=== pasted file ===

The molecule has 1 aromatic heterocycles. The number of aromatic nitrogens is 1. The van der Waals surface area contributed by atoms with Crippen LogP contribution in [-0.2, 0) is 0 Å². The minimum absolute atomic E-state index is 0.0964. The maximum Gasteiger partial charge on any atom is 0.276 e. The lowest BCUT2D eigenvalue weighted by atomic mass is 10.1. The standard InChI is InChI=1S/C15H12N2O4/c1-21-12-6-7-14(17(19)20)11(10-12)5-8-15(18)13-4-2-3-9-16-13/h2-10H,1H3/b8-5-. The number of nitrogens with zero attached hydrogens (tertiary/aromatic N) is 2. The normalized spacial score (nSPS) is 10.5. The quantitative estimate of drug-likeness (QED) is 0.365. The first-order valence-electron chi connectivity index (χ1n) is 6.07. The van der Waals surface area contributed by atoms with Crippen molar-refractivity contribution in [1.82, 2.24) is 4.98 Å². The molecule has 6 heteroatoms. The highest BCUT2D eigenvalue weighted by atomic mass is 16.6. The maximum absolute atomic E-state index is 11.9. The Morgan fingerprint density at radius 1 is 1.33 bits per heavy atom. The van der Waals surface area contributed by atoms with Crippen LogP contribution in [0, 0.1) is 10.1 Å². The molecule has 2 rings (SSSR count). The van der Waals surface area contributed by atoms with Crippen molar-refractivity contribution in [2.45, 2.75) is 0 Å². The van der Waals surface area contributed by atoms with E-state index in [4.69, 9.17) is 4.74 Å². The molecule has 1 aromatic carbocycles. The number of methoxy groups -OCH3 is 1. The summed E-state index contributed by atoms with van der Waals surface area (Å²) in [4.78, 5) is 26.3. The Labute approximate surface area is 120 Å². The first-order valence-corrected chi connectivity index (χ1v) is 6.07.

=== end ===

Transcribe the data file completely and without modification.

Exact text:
The molecule has 1 aromatic heterocycles. The number of aromatic nitrogens is 1. The van der Waals surface area contributed by atoms with Crippen LogP contribution in [-0.2, 0) is 0 Å². The minimum absolute atomic E-state index is 0.0964. The maximum Gasteiger partial charge on any atom is 0.276 e. The lowest BCUT2D eigenvalue weighted by atomic mass is 10.1. The standard InChI is InChI=1S/C15H12N2O4/c1-21-12-6-7-14(17(19)20)11(10-12)5-8-15(18)13-4-2-3-9-16-13/h2-10H,1H3/b8-5-. The number of nitrogens with zero attached hydrogens (tertiary/aromatic N) is 2. The normalized spacial score (nSPS) is 10.5. The quantitative estimate of drug-likeness (QED) is 0.365. The first-order valence-electron chi connectivity index (χ1n) is 6.07. The van der Waals surface area contributed by atoms with Crippen molar-refractivity contribution in [1.82, 2.24) is 4.98 Å². The molecule has 6 heteroatoms. The highest BCUT2D eigenvalue weighted by atomic mass is 16.6. The maximum absolute atomic E-state index is 11.9. The Morgan fingerprint density at radius 1 is 1.33 bits per heavy atom. The van der Waals surface area contributed by atoms with Crippen LogP contribution in [0, 0.1) is 10.1 Å². The molecule has 2 rings (SSSR count). The van der Waals surface area contributed by atoms with Crippen molar-refractivity contribution in [2.45, 2.75) is 0 Å². The van der Waals surface area contributed by atoms with E-state index in [4.69, 9.17) is 4.74 Å². The molecule has 1 aromatic carbocycles. The number of methoxy groups -OCH3 is 1. The summed E-state index contributed by atoms with van der Waals surface area (Å²) in [4.78, 5) is 26.3. The Labute approximate surface area is 120 Å². The first-order valence-corrected chi connectivity index (χ1v) is 6.07.